After completing our quick tour of the fort, we went to take a look at the rest of the (very tiny) island. We saw the camping area, which made us really want to do that someday (until the pilot later told us that they were really rough conditions: not even because of the lack of water and the smell of the composting toilets, but because it rarely got below the mid-80s and extremely high humidity at night). We checked out the beach on one end of the fort, and saw the Brazilian couple hanging out there. On the walk back, we encountered the Florida couple heading that direction with their snorkel gear. Which meant that the beach on the other side of the fort belonged to us alone.
I was really, really nervous about being able to see jellyfish, but after swimming around and not encountering any of them for a while, I relaxed a little. We did some snorkeling, and I discovered that my underwater camera case didn’t work so well with my new, much-smaller camera!
We got out the beer from the cooler, and sat waist-deep in the water on our own private beach. I’ve had some really good days, but that one had to be in my top ten.
After a while, it was time to head back to the seaplane. We went and changed clothes on the dock (it’s really hard to do that when you can’t rinse off the salt water, by the way), then met up with our group at the plane. The Florida couple had picked up a couple of live conch to show us!
We climbed back in the plane and took the same seats so that we could see what we missed on the way there. I got to see the wreck of the Arbutus this time. The ship’s mast still sticks up above the water.
I also saw the only private island in the Florida Keys. Those people’s lives must be rough.
As we arrived back in Key West, the pilot pointed out a Cuban Airlines plane that has been parked at the Key West airport for years, because the pilots landed on the runway and ran away to defect. They didn’t know what to do with the plane, so it’s been sitting there ever since. Awesome.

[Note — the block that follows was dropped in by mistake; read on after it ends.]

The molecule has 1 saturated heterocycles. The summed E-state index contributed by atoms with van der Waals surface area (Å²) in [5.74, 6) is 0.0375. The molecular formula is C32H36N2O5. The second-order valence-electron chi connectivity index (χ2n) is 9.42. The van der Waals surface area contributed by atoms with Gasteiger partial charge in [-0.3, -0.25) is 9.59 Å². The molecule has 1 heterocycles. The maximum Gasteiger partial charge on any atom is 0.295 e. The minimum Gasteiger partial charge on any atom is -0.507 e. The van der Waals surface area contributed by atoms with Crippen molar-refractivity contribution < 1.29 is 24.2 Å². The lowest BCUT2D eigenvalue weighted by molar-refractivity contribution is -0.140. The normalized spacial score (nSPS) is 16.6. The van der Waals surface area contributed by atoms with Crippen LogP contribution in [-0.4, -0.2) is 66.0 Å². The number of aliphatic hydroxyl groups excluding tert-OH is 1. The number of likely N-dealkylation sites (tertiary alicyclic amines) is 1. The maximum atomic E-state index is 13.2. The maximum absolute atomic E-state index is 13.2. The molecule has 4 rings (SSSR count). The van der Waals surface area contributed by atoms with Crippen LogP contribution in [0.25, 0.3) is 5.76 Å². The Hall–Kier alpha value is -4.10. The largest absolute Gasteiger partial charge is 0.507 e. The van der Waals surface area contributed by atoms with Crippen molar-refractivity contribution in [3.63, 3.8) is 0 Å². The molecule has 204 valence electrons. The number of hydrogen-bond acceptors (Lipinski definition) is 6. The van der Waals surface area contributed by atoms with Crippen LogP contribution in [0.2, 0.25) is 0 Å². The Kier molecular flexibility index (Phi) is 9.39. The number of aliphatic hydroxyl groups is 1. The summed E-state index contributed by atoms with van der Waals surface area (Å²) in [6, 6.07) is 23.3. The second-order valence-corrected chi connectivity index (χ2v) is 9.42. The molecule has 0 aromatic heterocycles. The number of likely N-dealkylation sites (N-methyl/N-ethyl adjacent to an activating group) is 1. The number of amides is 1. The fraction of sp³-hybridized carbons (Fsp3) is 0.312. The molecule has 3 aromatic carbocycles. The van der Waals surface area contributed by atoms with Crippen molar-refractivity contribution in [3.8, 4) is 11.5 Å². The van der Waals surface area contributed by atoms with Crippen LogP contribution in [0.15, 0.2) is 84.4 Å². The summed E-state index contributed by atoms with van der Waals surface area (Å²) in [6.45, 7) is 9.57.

Back at the airport, Matt and I walked over to the main terminal to the car rental counter and picked up our car. We drove to the hotel, picked up our parking pass, showered, and then headed down to park near Mallory Square for our last Key West sunset. SIGH.
Again, we got a table at Sunset Pier and ordered food and drinks. I decided it was time to order my drink in a coconut, since I’d been wanting one the whole time we had been there. Having a car made it way more convenient; I didn’t want to have to lock up my monkey on a bike!
Since we didn’t want to have to deal with leaving our car somewhere overnight, we took it back to the hotel and parked it in the tiny maze that was the Azul courtyard. We then headed off on foot to the Orchid Key Inn, which was recommended as a good cocktail bar. We found the tiny bar around back. It had only 8 seats, and was full of mostly-local people well into their drinking that evening (it was only 9:30pm). They were hilarious, though, and everyone there was having a great time. We tried ordering a couple specialties and the bartender wasn’t familiar with them, so we went with his flavored martini creations instead (they were actually really good, especially the French 75 made with St Germain). More people came in after a while, and we were convinced they were swingers. After a couple of drinks, we said goodbye to everyone and headed up Duval Street.
We decided on Bobalu’s, a very Caribbean-looking bar that we’d noticed the first night we were there. They had an entertaining cover band, a gaggle of bachelorette-partying girls, and very delicious pizza. Which got knocked off the bar halfway through, and they totally replaced for us (like, half the pizza… I think the kitchen staff had a snack). We hung out there for a while, and then it was time to head back to the hotel and prepare to leave Key West. Again, SIGH.